The Department of Justice (DOJ) has released its summary of False Claims Act (FCA) recoveries for Fiscal Year 2022. At $2.2 billion, financial recoveries were significantly lower than the $5.7 billion collected the year before. DOJ's press release noted that the overall number of settlements and judgements increased to 351, the second highest total on record. As usual, healthcare recoveries dominated, but the government contracting industry continued to represent a small but significant component of the caseload and overall recoveries.

What do these statistics mean for future FCA enforcement risks? We believe the statistics, combined with other trends, mean more civil fraud enforcement is on the horizon. Specifically, we anticipate:

  1. More attention to civil fraud matters: We do not believe that last year's lower recoveries will significantly impact DOJ's resolution demands in individual cases this year. But the statistics will likely motivate DOJ to increase the pace that pending False Claims Act cases move through the system because more cases increase opportunities for recoveries. And increased oversight pressure from the new Congress may contribute additional motivation. As a result, contractors should expect to see more FCA investigations opened, more Civil Investigative Demands issued, and potentially more pressure to respond. There will be ample opportunities for DOJ as significant numbers of new qui tam cases have been filed in recent years.
  2. More DOJ lawyers focused on civil fraud/FCA matters: A non-trivial number of DOJ civil lawyers at Main Justice and in the US Attorneys' offices have spent time detailed to other components recently. This has reduced the time that those lawyers could dedicate to FCA cases. In recent months, it appears as if more attention is being paid to civil fraud matters again.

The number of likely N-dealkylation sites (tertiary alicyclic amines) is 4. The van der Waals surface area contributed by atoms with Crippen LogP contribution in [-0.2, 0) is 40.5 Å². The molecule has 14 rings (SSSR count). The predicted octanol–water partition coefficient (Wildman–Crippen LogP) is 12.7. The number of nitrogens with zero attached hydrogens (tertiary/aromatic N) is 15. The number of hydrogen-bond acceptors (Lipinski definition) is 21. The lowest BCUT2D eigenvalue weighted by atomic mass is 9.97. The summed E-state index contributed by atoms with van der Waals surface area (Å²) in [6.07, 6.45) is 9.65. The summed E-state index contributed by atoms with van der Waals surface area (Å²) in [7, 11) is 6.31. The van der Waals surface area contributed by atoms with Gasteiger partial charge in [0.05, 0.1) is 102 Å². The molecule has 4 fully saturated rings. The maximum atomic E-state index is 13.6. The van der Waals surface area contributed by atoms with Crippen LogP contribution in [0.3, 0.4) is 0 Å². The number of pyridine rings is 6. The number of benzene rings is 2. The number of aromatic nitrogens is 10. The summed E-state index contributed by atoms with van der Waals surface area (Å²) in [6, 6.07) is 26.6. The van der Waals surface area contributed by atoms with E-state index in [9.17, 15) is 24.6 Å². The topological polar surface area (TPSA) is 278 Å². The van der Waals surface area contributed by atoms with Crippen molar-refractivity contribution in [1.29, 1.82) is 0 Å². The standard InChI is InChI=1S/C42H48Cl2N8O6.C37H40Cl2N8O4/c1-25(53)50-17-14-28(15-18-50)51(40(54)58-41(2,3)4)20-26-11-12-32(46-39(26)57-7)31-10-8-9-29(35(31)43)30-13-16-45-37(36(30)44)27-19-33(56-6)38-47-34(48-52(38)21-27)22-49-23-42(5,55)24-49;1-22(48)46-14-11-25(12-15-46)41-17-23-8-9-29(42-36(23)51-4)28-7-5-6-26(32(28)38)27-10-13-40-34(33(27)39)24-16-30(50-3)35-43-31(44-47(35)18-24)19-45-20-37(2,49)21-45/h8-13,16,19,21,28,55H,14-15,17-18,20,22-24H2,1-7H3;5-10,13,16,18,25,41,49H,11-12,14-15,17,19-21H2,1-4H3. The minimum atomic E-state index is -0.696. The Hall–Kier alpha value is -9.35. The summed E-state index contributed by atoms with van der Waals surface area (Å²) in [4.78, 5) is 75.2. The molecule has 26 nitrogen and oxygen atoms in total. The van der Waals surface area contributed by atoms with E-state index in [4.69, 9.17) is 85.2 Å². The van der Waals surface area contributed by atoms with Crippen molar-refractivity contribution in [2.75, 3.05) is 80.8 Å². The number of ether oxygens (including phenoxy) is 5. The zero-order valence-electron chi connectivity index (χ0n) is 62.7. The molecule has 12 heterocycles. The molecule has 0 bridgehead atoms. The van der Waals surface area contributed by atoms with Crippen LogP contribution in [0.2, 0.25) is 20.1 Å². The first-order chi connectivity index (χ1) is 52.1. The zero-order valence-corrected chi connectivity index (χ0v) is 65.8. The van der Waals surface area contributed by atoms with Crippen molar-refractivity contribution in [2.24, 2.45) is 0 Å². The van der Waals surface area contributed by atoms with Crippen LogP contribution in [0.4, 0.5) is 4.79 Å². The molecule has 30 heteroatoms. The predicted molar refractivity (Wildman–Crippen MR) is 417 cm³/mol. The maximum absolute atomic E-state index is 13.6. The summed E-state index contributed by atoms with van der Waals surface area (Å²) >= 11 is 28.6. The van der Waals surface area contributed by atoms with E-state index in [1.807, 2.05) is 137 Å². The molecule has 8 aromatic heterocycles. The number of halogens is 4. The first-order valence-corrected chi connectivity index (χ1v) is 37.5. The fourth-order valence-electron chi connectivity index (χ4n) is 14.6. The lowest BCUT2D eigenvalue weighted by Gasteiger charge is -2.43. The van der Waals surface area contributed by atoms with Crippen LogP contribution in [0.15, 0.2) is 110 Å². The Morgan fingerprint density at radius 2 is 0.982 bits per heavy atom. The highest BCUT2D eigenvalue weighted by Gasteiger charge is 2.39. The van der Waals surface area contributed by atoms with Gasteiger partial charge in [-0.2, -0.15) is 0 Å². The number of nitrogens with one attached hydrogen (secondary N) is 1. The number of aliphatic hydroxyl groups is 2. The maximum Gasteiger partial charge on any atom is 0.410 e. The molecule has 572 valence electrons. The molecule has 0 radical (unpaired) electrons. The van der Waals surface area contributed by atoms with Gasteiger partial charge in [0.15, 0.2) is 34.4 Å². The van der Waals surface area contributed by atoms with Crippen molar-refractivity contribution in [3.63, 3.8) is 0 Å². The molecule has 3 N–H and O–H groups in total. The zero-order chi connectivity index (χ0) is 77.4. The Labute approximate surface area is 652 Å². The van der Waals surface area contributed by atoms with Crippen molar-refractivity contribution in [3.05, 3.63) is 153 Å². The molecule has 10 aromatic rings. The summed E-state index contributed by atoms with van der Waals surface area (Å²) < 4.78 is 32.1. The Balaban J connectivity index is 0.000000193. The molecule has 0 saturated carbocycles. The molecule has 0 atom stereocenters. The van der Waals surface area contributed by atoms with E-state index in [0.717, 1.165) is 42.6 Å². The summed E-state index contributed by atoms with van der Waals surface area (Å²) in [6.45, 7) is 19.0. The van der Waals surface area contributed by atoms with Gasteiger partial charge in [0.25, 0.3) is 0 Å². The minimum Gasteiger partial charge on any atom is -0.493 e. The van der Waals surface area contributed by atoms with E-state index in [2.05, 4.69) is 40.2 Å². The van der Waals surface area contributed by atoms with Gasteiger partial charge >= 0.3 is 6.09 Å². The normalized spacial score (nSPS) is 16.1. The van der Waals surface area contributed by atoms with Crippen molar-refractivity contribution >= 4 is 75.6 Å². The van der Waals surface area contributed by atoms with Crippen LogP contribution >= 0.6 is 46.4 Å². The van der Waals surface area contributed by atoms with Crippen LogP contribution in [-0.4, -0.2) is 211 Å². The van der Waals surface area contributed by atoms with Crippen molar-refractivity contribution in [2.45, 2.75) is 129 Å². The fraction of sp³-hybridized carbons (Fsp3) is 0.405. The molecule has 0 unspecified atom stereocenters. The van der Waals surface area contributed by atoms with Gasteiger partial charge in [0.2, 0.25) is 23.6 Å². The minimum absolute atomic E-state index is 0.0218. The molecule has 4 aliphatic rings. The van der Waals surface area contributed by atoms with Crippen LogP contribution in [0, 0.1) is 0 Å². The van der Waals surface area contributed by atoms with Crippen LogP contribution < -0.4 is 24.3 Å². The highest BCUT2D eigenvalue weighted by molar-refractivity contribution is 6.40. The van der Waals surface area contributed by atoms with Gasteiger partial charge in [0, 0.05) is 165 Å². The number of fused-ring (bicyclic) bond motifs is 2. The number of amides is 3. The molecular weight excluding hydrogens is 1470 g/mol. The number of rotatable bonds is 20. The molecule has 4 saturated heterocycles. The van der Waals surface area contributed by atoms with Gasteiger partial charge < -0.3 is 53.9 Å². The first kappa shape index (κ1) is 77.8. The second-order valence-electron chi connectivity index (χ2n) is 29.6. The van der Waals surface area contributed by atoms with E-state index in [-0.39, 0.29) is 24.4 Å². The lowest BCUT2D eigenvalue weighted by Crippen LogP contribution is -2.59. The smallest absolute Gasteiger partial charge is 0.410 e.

3. More investigative resources focused on civil fraud/FCA matters: As travel budgets for agents return to pre-pandemic norms, and pressures caused by other pressing investigative focus areas fade, it appears that investigative resources are again available for civil fraud matters. Additional agents and analysts will also increase case throughput.

In light of what we believe will be an environment of increased enforcement, companies in industries facing FCA risk (e.g., healthcare and government contracting) are well advised to do the following:

  1. Treat inbound requests from Offices of Inspectors General (e.g., subpoenas and informal requests for information) as preludes to civil FCA cases. Companies sometimes provide requested information to investigators without seeking advice of outside counsel or considering ways to mitigate FCA risk in early communications. It is a best practice to involve skilled counsel at an early stage to help avoid escalation to a full-blown, resource-intensive FCA matter.
  2. Treat your hotline reporters well. Company personnel generally do not set out to become qui tam plaintiffs. Sometimes, those who feel like the company has not "listened" to their concern or responded appropriately take the next step and file a complaint. Taking hotline reports (and informal reports through HR or supervisors) seriously, and responding to the reporter with the results of an internal review, can help avoid escalation to qui tam filing.
  3. Double down on compliance matrices and recordkeeping. If companies have not created or recently updated their compliance matrices or processes, or have less than robust government contract/government grant file systems, this is a great time to focus on those areas. Showing company efforts towards training and compliance, as well as maintaining robust contract documentation, can help build defenses to future FCA allegations. Stated differently, contemporaneous documentation of good faith compliance efforts can help reduce FCA risk by rebutting scienter allegations or otherwise demonstrating government knowledge or a lack of materiality.

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